The character of corporate sustainability has changed significantly over the past few years. Many enterprises are in the process of moving from a mainly philanthropically focused approach to a more integrated, metrics-driven way of looking at sustainability, linking sustainability efforts to business outcomes. An environmental, social and governance (ESG) approach allows organizations to become more strategic about their sustainability efforts, which can help them improve operational and financial performance, risk profiles, employee attraction and retention, brand value, and more.
The concept of ESG as an approach to corporate social responsibility began as an investor-driven attempt to identify sustainability-related topics and issues (nonfinancial value drivers) that can ultimately affect corporate performance but that are not accounted for in traditional financial statements.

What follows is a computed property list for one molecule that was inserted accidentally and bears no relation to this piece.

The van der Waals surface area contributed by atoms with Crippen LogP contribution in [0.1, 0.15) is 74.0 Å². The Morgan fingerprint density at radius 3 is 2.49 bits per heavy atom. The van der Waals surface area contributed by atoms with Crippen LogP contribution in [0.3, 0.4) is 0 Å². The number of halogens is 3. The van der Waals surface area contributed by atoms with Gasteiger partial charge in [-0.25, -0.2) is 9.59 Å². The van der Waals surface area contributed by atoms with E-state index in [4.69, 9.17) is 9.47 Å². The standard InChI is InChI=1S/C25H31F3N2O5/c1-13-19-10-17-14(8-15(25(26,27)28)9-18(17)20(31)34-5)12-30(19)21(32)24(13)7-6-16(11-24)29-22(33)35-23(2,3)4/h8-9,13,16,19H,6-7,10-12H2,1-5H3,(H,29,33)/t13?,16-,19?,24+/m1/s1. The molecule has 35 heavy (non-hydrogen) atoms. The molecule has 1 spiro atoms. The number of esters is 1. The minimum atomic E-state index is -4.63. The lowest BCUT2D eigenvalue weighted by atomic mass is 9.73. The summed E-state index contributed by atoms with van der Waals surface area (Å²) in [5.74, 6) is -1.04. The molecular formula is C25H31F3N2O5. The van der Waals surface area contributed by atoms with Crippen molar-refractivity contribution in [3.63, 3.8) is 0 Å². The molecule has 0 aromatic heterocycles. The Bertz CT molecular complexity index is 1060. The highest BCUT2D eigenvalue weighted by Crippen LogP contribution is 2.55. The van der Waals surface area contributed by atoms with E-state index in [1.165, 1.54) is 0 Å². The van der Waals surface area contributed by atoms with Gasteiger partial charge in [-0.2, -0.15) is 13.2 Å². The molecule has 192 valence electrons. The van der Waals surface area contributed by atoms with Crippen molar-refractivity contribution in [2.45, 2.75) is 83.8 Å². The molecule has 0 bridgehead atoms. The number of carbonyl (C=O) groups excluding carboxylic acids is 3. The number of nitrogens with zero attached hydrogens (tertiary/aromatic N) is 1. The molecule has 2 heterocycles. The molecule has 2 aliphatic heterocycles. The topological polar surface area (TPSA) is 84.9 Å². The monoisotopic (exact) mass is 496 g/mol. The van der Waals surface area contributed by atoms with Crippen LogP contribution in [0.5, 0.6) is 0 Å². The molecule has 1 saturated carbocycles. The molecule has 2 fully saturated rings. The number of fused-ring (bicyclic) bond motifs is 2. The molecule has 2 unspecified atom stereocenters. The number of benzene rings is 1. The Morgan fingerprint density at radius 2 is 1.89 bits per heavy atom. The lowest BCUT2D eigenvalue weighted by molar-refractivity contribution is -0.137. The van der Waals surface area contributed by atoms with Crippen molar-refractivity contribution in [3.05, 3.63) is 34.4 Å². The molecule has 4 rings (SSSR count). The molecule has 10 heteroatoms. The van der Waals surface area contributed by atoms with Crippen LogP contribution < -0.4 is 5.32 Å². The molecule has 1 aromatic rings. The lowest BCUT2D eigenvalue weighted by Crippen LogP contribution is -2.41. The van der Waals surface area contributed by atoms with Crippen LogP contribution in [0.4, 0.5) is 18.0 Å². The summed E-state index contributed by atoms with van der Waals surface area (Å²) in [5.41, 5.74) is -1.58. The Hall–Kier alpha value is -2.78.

Investors increasingly saw that companies with a strong ESG performance tended to perform better financially. The foundation of ESG consists of using data and metrics to measure performance across the three pillars, common ESG standards and frameworks to compare ESG performance, a focus on ESG materiality, and an industry-specific set of relevant issues.
ESG is often synonymously used as a corporate approach to sustainability that includes a broader focus on corporate stakeholders beyond investors, including employees and customers, among others.
This IDC Market Spotlight report, sponsored by UL, addresses:
- Investor focus on ESG drives CEO/Board-level focus
- Assessing existing ESG frameworks and standards: an evolving, fast-moving approach
- Incorporating ESG into valuation approaches
- ESG prioritizes a focus on product attributes to create enterprise value
- Third-party testing, certification, inspection, verification and validation services can enable better ESG reporting
- Internal and external ways of assessing, measuring and proving performance
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